While soon-to-be-graduates everywhere are ready to put college on the back burner for a couple of months and bask in the glory of their final summer at home, there are just as many soon-to-be-seniors staring down the start of the application process.
Within the United States alone there are thousands of unique schools, and sorting through them can easily become daunting. To make the research process a little bit easier, here is a break down of one of the most fundamental differences that you will encounter: public vs. liberal arts schools.
1. The Size
With few exceptions, liberal arts schools (the majority of which are private) are under 5,000 people. Non liberal arts school run the gambit in regards to size, with some as big as 50,000 (*cough* Arizona State University *cough*).
But what exactly does this mean? Well, several things.
Perhaps the most talked about effects is class size. In larger public universities, you will find yourself in lecture halls with another several hundred students. Consequently, there will be TA’s, or teacher’s assistants, instructing a lot merely to accommodate everyone. This means that you will be receiving far less individual attention than you would be at a liberal arts school, where classes can be as small as 20 kids. It’s a common thought that big schools can “swallow you up,” so to speak, and it becomes far more crucial to establish a niche once there.
The second consideration that comes with the size of a college is its overall community vibe. As you would probably figure, the fewer people attending, the tighter knit they will all be. But, it stands to reason, that there will be less overall diversity as well. Remember that just because a school is bigger does not mean that your bonds will be any less personal – they just may take a bit longer to establish.
2. The Curriculum
It really is impossible to say that one kind of school is “more academically rigorous” than the other. However, at a liberal arts school, you will be more limited in what you can major in – and the classes will be, on average, more geared towards…well…liberal arts. If you are one of those individuals completely torn between biomedical engineering and English literature, than there are risks to committing to a place that does not offer both. Nevertheless, the focused learning (and accessibility to professors) at a liberal arts school can be extremely beneficial if you are set in the field you want to pursue.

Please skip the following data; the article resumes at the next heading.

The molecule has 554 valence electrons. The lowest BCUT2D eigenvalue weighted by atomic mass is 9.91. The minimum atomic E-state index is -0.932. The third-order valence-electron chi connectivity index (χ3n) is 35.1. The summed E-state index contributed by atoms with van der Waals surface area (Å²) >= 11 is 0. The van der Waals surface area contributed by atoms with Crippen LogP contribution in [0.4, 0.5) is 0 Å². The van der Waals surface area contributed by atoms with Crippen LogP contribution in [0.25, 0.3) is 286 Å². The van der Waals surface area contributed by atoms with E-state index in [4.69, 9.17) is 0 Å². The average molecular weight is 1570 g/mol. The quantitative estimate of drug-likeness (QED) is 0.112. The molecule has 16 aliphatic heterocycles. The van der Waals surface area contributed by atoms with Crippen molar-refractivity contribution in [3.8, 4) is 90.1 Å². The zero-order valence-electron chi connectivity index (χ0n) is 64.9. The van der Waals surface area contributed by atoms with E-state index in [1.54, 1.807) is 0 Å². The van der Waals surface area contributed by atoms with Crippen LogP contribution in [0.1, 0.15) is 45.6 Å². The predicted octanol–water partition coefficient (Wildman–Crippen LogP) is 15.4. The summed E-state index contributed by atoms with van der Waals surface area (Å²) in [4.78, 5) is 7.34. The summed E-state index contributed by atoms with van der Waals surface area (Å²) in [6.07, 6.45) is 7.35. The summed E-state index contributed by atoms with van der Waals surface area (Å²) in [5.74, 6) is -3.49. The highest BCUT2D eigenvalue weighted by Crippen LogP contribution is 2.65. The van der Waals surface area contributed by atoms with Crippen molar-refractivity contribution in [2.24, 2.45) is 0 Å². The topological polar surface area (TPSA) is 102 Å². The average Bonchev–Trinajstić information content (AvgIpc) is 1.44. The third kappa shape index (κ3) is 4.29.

3. Outside the Curriculum
It’s important to recognize that, logically speaking, a bigger school will have a bit more going on outside of academic classes. More students will mean more clubs and more on-campus events. If you’re interested in a relatively obscure activity, you have a better chance of finding it offered at a larger college. On the other hand, it can be more difficulty to “break in” to those activities that are more popular; after all, the more people there are, the greater the competition there will be for spots.
Sports games are also going to be a different experience depending on where you go. It is far more common for NCAA athletics to have an impactful campus presence at a large, public college. But just because a liberal arts school does not have those same high-profile players does not mean there will not be games to tailgate at and crowds to cheer in. If you’re looking to be a sports fan, there is bound to be some rival team that you can openly hate on. Remember: school spirit knows no size.
4. The Research
Large universities are, almost by definition, designed for research. The good news of this is that there should be a quite a bit of internships oriented around helping professors in the lab or in the field. By comparison, liberal arts schools (or smaller schools in general, for that matter), will not have the same advanced resources or openings to contribute.
That having been said, one of the main caveats to a research institution is that the faculty will be focused upon their work – not necessarily upon meeting undergrads (remember those TA’s I mentioned?). The funding of big schools can draw big names, but these highly esteemed individuals often are not the ones directly teaching you. (They are, however, exceptionally well connected and insightful should you be able to establish a relationship).
Although the choice between a public and a liberal arts school can have a significant impact on many aspects of your college life, broad bullet points like these will never be able to capture the complete picture. It’s incredibly important to recognize that you will be able to build your own experience – no matter where you go.